Each of the Bagala children filed an answer and a claim, alleging that under the express terms of the annuity contract, each was entitled to one-quarter of the death benefit proceeds.
Ms. Bagala also filed an answer and a claim, in which she alleged that the written contract’s ownership designation was erroneous. Ms. Bagala contended that she co-owned the annuity because she had signed the annuity application as a co-owner and because the Bagalas had used community property to fund the initial premium. Citing a contractual provision that provided that “the beneficiary of the co-owner spouse must be the surviving spouse,” Ms. Bagala contended that, as Mr. Bagala’s widow, she was the rightful beneficiary and was entitled to the entire death benefit.
Three of the Bagala children moved for summary judgment.
The Annuity Contract
The annuity contract provided:
On the death of an Owner prior to the Annuity Date, we will pay to the beneficiary the death benefit representing the entire interest in the Contract.
The annuity contract also provided:
OWNERSHIP OF A CONTRACT: Unless another Owner is named by the purchaser, the purchaser is the Owner. Upon notice to us you may assign the Contract to a new Owner. The assignment terminates all prior beneficiary designations. A new Owner’s age must be less than 85 years. Only spouses may be co-owners. The beneficiary of the co-owner spouse must be the surviving spouse. The age of the oldest co-owner must be less than 85 years. Ownership rights must be exercised by the co-owners jointly. Co-owners are deemed to be joint tenants with right of survivorship unless they indicate otherwise.
The Court’s Decision
The court granted the childrens’ motion.
In its decision, the court explained that the contract identified Mr. Bagala as the policy’s only owner and annuitant; the four Bagala children as the only beneficiaries; and each of the Bagala children as entitled to an equal share of any death benefit payable under the agreement.
Moreover, the court continued, the contract did “not identify [Ms.] Bagala as a co-owner, co-annuitant, or beneficiary” and did not even name her “anywhere in the agreement.”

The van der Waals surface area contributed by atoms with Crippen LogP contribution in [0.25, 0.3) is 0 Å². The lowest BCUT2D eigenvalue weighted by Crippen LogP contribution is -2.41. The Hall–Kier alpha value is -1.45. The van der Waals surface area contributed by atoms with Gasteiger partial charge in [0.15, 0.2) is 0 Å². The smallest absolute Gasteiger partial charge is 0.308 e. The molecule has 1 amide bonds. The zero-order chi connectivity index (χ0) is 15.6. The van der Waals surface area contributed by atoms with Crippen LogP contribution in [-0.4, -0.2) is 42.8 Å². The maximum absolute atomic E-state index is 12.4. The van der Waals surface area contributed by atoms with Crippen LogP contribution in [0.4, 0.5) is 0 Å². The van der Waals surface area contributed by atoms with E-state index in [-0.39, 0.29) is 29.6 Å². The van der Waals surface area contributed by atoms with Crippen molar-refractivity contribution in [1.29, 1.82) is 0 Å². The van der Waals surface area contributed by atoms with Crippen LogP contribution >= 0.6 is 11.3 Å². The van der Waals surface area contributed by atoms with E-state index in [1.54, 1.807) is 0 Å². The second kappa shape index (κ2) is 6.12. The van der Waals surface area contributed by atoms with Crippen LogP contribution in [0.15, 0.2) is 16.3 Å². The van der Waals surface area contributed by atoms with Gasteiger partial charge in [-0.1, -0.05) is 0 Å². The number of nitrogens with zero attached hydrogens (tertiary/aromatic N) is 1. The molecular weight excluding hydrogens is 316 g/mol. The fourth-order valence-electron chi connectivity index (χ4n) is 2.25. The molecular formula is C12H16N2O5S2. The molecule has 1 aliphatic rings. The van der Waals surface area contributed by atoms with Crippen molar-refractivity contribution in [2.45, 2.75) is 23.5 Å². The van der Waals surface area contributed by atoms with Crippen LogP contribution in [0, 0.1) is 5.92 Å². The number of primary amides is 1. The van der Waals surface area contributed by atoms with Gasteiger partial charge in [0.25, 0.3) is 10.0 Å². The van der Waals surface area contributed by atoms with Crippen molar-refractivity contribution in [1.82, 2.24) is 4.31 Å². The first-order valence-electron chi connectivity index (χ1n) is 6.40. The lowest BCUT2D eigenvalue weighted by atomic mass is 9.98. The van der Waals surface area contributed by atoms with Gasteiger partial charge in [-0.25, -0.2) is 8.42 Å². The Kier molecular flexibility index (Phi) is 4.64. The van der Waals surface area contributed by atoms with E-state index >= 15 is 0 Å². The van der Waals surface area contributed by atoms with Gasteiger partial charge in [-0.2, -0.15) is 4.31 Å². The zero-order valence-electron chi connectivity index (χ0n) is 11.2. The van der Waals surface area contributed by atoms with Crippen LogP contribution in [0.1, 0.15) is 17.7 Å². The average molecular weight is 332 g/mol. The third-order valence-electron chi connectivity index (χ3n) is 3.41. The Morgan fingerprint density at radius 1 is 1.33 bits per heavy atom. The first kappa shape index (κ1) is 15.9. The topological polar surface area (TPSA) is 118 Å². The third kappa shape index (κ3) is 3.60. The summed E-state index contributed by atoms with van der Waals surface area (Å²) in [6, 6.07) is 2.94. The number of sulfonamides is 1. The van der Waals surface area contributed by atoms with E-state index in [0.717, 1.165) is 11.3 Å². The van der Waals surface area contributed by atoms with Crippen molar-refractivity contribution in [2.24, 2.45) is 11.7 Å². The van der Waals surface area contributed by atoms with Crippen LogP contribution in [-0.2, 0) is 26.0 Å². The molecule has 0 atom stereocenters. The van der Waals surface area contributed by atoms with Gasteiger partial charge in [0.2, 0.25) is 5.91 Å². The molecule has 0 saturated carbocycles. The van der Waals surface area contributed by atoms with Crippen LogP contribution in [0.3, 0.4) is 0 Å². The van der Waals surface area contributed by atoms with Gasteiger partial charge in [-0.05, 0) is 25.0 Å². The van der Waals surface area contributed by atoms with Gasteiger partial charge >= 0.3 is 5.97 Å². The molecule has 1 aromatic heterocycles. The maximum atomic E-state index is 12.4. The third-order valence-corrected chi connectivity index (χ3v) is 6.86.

In the court’s view, the annuity contract, therefore, was clear: Mr. Bagala was the owner and the Bagala children were his beneficiaries. Thus, it held, the Bagala children were entitled to the disputed death benefit proceeds.
The court rejected Ms. Bagala’s argument that the “OWNERSHIP OF A CONTRACT” provision meant that she co-owned the annuity contract because she was Mr. Bagala’s spouse. The court found that that provision did not mandate that spouses be co-owners or purport to alter or displace the ownership and beneficiary designations that were set forth elsewhere in the contract. Instead, the court declared, it provided “a set of generally applicable rules” that limited who could be designated a co-owner and explained how co-owners should exercise their governance rights. Because the contract indicated that Mr. Bagala was the annuity’s only owner, this provision had “no bearing” in this case, the court found.
The court also was not persuaded that Ms. Bagala was a co-owner or “co-purchaser” because the Bagalas allegedly funded the annuity’s initial premium using community property assets, explaining that she provided “no evidence that the 1035 exchanges that funded the initial premium involved the expenditure of community funds” and that, in any event, under applicable Louisiana law, the Bagala children, as the named beneficiaries, owned the proceeds “regardless of how the initial annuity premium was funded.”
Finally, the court decided that even if the Bagalas had used community assets to purchase the annuity and she was a co-purchaser, Mr. Bagala was the sole owner as the annuity expressly named him as the only owner.